Underpinning each new piece of super-resolved knowledge are similarly revolutionary advancements in image analysis algorithms. For example, using 2D Gaussian fitting instead of the center of mass is critical to achieve nanometer scale resolution23. In order to speed up the analysis process, fast fitting algorithms that address both mathematical analysis24,25 and computational resources26 have been proposed. Algorithms focused on high-density imaging such as DAOSTORM27, compressed sensing interpolation28 and FALCON29, have inspired the development of super-resolution imaging with better time resolution. Today, we have a variety of sophisticated algorithms for recovery under different measurement conditions in 2D super-resolution imaging.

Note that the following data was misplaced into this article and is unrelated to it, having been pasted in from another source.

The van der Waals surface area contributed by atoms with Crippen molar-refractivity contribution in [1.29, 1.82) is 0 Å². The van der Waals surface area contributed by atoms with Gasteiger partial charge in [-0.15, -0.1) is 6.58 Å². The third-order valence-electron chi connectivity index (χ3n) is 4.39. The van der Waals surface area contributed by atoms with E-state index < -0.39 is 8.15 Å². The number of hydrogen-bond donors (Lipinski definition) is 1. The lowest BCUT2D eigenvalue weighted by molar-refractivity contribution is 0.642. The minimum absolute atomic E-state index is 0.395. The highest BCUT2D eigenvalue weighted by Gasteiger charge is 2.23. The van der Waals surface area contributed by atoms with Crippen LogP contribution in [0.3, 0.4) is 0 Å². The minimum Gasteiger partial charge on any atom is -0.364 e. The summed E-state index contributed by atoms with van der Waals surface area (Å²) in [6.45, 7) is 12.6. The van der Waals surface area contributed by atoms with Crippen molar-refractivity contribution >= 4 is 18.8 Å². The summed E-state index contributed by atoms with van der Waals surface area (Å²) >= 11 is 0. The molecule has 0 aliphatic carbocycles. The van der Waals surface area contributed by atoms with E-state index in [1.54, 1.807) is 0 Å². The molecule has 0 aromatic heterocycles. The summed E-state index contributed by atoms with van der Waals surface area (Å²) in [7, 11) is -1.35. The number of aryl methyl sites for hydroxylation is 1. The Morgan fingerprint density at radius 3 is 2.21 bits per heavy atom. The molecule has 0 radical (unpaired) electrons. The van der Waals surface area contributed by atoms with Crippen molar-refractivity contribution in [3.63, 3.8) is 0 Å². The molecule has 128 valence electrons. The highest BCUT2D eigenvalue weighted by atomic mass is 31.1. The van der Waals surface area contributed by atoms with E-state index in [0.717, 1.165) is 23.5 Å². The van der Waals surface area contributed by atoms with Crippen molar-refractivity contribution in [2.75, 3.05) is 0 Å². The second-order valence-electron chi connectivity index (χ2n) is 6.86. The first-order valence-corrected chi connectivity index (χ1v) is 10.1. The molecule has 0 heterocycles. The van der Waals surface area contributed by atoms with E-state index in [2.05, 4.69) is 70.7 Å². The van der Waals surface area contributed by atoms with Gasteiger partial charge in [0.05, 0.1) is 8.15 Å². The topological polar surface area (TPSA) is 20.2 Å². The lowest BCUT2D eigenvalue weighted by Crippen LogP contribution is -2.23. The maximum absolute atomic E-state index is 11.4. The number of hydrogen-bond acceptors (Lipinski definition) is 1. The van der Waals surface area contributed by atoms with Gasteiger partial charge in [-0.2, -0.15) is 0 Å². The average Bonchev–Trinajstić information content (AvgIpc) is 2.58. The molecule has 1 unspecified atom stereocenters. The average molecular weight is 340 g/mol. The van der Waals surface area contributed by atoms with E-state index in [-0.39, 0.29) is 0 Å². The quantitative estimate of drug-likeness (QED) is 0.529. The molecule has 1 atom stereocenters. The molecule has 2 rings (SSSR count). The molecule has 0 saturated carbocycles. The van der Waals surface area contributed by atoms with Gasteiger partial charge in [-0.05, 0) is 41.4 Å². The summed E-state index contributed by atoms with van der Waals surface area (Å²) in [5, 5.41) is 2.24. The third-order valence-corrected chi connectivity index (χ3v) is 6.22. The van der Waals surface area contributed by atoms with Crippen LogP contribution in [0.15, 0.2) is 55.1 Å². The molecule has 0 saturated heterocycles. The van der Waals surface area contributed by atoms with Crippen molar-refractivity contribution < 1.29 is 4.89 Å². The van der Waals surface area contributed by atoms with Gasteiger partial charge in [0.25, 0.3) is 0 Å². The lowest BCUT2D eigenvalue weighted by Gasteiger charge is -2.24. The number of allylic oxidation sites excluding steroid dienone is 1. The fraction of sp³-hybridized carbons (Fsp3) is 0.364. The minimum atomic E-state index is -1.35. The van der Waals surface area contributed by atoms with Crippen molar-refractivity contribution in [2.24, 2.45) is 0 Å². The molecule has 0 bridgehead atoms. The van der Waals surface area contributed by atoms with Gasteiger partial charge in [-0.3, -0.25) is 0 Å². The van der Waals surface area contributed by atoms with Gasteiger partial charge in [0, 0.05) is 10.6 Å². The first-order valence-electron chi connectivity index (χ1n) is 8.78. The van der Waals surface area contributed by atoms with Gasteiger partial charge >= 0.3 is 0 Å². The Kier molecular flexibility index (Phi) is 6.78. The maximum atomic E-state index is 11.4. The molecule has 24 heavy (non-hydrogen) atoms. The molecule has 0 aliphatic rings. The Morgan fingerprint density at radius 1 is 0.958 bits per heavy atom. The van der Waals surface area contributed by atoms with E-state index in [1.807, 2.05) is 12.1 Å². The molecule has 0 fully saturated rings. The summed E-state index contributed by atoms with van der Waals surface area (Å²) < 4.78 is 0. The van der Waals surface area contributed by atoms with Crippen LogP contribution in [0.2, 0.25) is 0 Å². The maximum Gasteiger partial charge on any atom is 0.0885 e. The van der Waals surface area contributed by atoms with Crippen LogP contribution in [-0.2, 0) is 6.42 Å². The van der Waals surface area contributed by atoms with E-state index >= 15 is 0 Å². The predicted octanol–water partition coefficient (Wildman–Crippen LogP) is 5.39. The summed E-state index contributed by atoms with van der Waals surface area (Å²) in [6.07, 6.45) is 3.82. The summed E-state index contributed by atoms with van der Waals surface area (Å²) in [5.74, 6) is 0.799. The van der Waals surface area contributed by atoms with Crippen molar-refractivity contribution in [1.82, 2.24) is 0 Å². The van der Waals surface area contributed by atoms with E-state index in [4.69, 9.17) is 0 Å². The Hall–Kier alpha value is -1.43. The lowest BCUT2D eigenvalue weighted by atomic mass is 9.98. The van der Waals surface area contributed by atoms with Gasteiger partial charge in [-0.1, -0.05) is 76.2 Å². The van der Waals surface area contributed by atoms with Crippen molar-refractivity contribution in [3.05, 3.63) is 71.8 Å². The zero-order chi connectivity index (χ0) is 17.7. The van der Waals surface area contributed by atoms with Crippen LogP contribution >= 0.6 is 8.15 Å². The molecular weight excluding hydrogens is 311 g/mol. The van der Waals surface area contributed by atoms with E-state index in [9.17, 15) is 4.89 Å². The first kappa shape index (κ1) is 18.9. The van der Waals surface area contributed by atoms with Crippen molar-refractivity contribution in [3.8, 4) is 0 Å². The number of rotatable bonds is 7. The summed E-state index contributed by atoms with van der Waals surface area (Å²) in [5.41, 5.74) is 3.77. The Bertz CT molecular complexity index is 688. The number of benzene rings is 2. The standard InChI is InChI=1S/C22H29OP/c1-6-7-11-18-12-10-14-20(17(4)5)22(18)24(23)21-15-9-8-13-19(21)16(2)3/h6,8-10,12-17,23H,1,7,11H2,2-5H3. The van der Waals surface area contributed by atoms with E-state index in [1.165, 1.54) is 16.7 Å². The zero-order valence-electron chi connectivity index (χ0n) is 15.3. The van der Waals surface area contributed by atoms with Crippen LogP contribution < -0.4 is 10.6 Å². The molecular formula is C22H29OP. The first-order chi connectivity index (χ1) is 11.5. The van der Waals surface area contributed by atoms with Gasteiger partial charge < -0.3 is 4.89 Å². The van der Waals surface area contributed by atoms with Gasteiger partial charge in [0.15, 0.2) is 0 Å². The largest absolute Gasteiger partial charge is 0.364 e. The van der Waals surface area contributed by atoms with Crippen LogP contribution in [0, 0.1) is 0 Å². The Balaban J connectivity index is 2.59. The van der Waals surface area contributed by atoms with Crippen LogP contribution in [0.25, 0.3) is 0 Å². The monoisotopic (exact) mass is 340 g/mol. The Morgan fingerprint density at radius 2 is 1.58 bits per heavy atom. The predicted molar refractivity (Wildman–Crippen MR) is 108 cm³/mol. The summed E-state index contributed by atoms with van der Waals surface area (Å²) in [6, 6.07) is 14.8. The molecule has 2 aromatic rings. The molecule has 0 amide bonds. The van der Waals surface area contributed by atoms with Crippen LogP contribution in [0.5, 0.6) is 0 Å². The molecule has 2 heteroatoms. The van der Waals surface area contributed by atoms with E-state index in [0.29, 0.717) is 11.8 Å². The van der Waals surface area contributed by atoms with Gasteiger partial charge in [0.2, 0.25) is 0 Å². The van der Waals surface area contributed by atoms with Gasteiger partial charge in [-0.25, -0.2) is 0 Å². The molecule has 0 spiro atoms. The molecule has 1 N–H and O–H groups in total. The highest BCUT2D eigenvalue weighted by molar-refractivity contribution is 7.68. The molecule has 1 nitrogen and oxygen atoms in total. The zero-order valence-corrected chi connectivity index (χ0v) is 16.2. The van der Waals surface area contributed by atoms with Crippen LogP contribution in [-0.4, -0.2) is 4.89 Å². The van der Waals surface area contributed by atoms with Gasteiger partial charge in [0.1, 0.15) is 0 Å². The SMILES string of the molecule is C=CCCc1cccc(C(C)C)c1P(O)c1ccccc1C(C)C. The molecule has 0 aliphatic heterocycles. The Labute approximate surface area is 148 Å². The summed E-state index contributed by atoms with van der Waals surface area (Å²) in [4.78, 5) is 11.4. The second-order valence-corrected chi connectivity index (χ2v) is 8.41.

More recently, 3D super-resolution imaging is finding increased applications. Cells and organelles all have 3D structures30,31, and many biological processes32 and separation processes are 3D processes17. It is urgent to develop 3D super-resolution techniques with time and space resolution comparable to 2D techniques. One approach is to scan over different z positions and record multiple 2D images, with Ober’s group demonstrating simultaneous multiple detection planes to image 3D motion in living cells33. One advantage of such hardware-based methods is that the generated image can be analyzed by 2D processing algorithms.